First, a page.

Data privacy before and after a pandemic
Some economists have argued that data is the new oil, a precious commodity driving exponential growth of some of the biggest multinational corporations. This week, our guest says it could also be the new CO2, quietly changing the world in irreparable ways if not properly controlled.
On the latest episode of GZERO World with Ian Bremmer, a look at the ongoing debate about data and how it's used by governments and big tech companies in ways both helpful and harmful. The policy conversation was complicated before COVID-19, as Europe established its General Data Protection Regulation (GDPR) and the US begins to grapple with similar laws, like California's Consumer Privacy Act.
Our guest, Marietje Schaake, former EU Parliament Member and international policy director of Stanford's Cyber Policy Center, argues that more regulation is necessary to curb unchecked use of consumer data. Taped just days before many US cities entered lockdown in the COVID-19 pandemic, the interview also examines early uses of tracking and surveillance in Singapore and China, and what those actions foreshadow for the US as the nation balances freedom and security.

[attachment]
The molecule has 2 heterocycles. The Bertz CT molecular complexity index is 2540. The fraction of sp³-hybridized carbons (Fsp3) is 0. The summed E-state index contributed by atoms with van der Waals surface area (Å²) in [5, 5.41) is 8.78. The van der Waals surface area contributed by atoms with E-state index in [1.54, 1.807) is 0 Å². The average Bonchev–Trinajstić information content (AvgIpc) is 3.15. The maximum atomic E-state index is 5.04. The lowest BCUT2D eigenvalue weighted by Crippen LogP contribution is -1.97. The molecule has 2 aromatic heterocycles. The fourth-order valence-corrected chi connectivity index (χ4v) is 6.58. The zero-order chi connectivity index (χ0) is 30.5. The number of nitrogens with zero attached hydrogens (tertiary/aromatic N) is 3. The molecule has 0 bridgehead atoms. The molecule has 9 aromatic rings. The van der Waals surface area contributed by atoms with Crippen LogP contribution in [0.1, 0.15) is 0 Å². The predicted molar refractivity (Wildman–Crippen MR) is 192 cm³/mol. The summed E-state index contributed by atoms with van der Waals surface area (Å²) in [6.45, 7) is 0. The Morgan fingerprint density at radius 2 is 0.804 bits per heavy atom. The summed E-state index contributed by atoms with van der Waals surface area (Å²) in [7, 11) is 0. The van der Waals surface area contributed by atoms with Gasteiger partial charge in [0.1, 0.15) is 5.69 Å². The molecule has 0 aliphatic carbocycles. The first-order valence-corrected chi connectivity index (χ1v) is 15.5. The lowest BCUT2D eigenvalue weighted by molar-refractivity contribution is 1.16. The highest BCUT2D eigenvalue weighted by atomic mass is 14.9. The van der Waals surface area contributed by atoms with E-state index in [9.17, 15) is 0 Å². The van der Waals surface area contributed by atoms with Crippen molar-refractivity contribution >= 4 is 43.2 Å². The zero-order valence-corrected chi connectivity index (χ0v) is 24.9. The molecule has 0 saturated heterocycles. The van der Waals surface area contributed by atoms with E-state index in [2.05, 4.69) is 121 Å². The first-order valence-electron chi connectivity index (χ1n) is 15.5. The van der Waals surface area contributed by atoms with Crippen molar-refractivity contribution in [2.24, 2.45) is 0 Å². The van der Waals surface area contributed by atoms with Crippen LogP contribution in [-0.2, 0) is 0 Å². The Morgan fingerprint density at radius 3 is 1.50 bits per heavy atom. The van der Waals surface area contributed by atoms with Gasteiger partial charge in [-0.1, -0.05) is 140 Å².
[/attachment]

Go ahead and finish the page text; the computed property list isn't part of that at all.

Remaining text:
Later in the program, contact tracing and COVID-19: A conversation with epidemiologist John Brownstein about his site CovidNearYou.org.And on Puppet Regime: Dating is hard during a pandemic. Even for pathogens on the prowl.